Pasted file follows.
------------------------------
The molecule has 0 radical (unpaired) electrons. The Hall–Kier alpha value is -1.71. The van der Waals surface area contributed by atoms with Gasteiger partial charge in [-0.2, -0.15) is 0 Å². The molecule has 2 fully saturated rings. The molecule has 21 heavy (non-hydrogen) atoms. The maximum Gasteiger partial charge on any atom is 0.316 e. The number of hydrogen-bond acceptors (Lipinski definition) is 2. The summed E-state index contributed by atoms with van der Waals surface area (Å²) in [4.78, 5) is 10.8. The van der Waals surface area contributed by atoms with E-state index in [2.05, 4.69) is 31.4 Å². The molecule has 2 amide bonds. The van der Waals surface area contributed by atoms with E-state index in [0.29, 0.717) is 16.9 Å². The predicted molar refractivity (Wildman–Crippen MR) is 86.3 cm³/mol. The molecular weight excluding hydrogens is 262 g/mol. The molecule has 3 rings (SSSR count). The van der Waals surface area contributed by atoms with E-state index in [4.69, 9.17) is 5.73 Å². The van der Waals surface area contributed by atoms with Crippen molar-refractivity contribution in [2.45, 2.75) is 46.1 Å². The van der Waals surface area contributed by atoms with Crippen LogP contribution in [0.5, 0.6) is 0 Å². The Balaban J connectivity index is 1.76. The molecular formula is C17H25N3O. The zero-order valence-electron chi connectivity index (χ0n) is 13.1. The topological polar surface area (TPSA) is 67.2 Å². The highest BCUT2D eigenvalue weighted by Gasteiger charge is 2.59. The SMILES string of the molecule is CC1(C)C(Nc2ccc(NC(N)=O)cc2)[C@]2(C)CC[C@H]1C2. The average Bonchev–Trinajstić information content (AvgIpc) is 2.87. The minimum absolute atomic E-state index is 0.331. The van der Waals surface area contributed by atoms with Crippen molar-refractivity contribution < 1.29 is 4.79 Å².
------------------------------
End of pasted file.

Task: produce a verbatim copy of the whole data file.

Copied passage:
The molecule has 0 radical (unpaired) electrons. The Hall–Kier alpha value is -1.71. The van der Waals surface area contributed by atoms with Gasteiger partial charge in [-0.2, -0.15) is 0 Å². The molecule has 2 fully saturated rings. The molecule has 21 heavy (non-hydrogen) atoms. The maximum Gasteiger partial charge on any atom is 0.316 e. The number of hydrogen-bond acceptors (Lipinski definition) is 2. The summed E-state index contributed by atoms with van der Waals surface area (Å²) in [4.78, 5) is 10.8. The van der Waals surface area contributed by atoms with E-state index in [2.05, 4.69) is 31.4 Å². The molecule has 2 amide bonds. The van der Waals surface area contributed by atoms with E-state index in [0.29, 0.717) is 16.9 Å². The predicted molar refractivity (Wildman–Crippen MR) is 86.3 cm³/mol. The molecular weight excluding hydrogens is 262 g/mol. The molecule has 3 rings (SSSR count). The van der Waals surface area contributed by atoms with E-state index in [4.69, 9.17) is 5.73 Å². The van der Waals surface area contributed by atoms with Crippen molar-refractivity contribution in [2.45, 2.75) is 46.1 Å². The van der Waals surface area contributed by atoms with Crippen LogP contribution in [0.5, 0.6) is 0 Å². The Balaban J connectivity index is 1.76. The molecular formula is C17H25N3O. The zero-order valence-electron chi connectivity index (χ0n) is 13.1. The topological polar surface area (TPSA) is 67.2 Å². The highest BCUT2D eigenvalue weighted by Gasteiger charge is 2.59. The SMILES string of the molecule is CC1(C)C(Nc2ccc(NC(N)=O)cc2)[C@]2(C)CC[C@H]1C2. The average Bonchev–Trinajstić information content (AvgIpc) is 2.87. The minimum absolute atomic E-state index is 0.331. The van der Waals surface area contributed by atoms with Crippen molar-refractivity contribution < 1.29 is 4.79 Å².